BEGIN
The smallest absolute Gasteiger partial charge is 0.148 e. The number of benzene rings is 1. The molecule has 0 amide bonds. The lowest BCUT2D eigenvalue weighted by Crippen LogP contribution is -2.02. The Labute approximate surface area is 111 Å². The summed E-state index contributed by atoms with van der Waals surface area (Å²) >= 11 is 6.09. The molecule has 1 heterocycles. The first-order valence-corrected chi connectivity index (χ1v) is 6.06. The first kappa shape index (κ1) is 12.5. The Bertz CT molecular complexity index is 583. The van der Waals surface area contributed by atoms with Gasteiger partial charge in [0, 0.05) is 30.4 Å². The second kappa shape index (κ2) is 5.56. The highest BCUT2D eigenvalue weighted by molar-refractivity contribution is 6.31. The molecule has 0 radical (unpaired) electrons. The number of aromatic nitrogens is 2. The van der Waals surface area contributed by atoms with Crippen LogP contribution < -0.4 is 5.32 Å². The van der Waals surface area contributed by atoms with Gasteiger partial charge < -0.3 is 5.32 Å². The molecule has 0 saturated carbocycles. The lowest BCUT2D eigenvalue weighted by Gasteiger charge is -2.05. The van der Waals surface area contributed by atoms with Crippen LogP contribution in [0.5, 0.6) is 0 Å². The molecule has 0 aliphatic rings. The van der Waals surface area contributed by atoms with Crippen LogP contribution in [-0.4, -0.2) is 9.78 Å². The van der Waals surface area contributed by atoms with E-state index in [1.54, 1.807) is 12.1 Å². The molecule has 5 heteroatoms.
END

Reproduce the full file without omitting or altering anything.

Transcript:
The smallest absolute Gasteiger partial charge is 0.148 e. The number of benzene rings is 1. The molecule has 0 amide bonds. The lowest BCUT2D eigenvalue weighted by Crippen LogP contribution is -2.02. The Labute approximate surface area is 111 Å². The summed E-state index contributed by atoms with van der Waals surface area (Å²) >= 11 is 6.09. The molecule has 1 heterocycles. The first-order valence-corrected chi connectivity index (χ1v) is 6.06. The first kappa shape index (κ1) is 12.5. The Bertz CT molecular complexity index is 583. The van der Waals surface area contributed by atoms with Gasteiger partial charge in [0, 0.05) is 30.4 Å². The second kappa shape index (κ2) is 5.56. The highest BCUT2D eigenvalue weighted by molar-refractivity contribution is 6.31. The molecule has 0 radical (unpaired) electrons. The number of aromatic nitrogens is 2. The van der Waals surface area contributed by atoms with Crippen LogP contribution < -0.4 is 5.32 Å². The van der Waals surface area contributed by atoms with Gasteiger partial charge < -0.3 is 5.32 Å². The molecule has 0 saturated carbocycles. The lowest BCUT2D eigenvalue weighted by Gasteiger charge is -2.05. The van der Waals surface area contributed by atoms with Crippen LogP contribution in [0.5, 0.6) is 0 Å². The molecule has 0 aliphatic rings. The van der Waals surface area contributed by atoms with Crippen LogP contribution in [-0.4, -0.2) is 9.78 Å². The van der Waals surface area contributed by atoms with E-state index in [1.54, 1.807) is 12.1 Å². The molecule has 5 heteroatoms.